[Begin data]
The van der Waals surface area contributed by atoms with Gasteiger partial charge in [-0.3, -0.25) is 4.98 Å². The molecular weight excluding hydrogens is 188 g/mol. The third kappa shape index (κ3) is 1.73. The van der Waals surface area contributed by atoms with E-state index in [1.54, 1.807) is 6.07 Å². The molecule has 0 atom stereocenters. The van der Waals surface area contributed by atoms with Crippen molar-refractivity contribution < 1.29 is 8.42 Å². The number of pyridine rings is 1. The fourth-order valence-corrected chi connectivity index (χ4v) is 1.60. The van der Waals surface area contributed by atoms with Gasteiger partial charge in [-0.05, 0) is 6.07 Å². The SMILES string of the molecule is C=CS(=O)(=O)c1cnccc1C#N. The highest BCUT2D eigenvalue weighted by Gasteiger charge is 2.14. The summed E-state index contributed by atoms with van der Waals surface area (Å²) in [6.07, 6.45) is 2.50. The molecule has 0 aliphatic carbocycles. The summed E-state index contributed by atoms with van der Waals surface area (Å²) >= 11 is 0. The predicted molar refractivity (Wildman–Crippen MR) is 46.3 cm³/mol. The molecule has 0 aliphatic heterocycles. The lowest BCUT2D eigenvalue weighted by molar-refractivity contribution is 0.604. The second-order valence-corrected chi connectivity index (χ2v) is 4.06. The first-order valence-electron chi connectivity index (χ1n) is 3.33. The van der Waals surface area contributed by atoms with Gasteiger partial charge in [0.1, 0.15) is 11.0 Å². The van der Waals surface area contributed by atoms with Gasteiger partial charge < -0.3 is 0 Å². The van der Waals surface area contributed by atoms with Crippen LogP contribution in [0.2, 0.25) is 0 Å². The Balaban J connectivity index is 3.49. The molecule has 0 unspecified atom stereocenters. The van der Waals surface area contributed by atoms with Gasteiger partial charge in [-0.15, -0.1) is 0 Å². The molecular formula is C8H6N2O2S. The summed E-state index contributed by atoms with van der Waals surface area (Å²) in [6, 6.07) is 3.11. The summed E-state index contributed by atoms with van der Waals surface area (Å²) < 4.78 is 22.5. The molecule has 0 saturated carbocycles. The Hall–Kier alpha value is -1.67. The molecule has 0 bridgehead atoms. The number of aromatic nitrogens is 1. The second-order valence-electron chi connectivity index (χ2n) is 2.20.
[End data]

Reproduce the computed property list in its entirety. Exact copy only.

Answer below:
The van der Waals surface area contributed by atoms with Gasteiger partial charge in [-0.3, -0.25) is 4.98 Å². The molecular weight excluding hydrogens is 188 g/mol. The third kappa shape index (κ3) is 1.73. The van der Waals surface area contributed by atoms with E-state index in [1.54, 1.807) is 6.07 Å². The molecule has 0 atom stereocenters. The van der Waals surface area contributed by atoms with Crippen molar-refractivity contribution < 1.29 is 8.42 Å². The number of pyridine rings is 1. The fourth-order valence-corrected chi connectivity index (χ4v) is 1.60. The van der Waals surface area contributed by atoms with Gasteiger partial charge in [-0.05, 0) is 6.07 Å². The SMILES string of the molecule is C=CS(=O)(=O)c1cnccc1C#N. The highest BCUT2D eigenvalue weighted by Gasteiger charge is 2.14. The summed E-state index contributed by atoms with van der Waals surface area (Å²) in [6.07, 6.45) is 2.50. The molecule has 0 aliphatic carbocycles. The summed E-state index contributed by atoms with van der Waals surface area (Å²) >= 11 is 0. The predicted molar refractivity (Wildman–Crippen MR) is 46.3 cm³/mol. The molecule has 0 aliphatic heterocycles. The lowest BCUT2D eigenvalue weighted by molar-refractivity contribution is 0.604. The second-order valence-corrected chi connectivity index (χ2v) is 4.06. The first-order valence-electron chi connectivity index (χ1n) is 3.33. The van der Waals surface area contributed by atoms with Gasteiger partial charge in [0.1, 0.15) is 11.0 Å². The van der Waals surface area contributed by atoms with Gasteiger partial charge < -0.3 is 0 Å². The van der Waals surface area contributed by atoms with Crippen LogP contribution in [0.2, 0.25) is 0 Å². The Balaban J connectivity index is 3.49. The molecule has 0 unspecified atom stereocenters. The van der Waals surface area contributed by atoms with Gasteiger partial charge in [-0.15, -0.1) is 0 Å². The molecular formula is C8H6N2O2S. The summed E-state index contributed by atoms with van der Waals surface area (Å²) in [6, 6.07) is 3.11. The summed E-state index contributed by atoms with van der Waals surface area (Å²) < 4.78 is 22.5. The molecule has 0 saturated carbocycles. The Hall–Kier alpha value is -1.67. The molecule has 0 bridgehead atoms. The number of aromatic nitrogens is 1. The second-order valence-electron chi connectivity index (χ2n) is 2.20.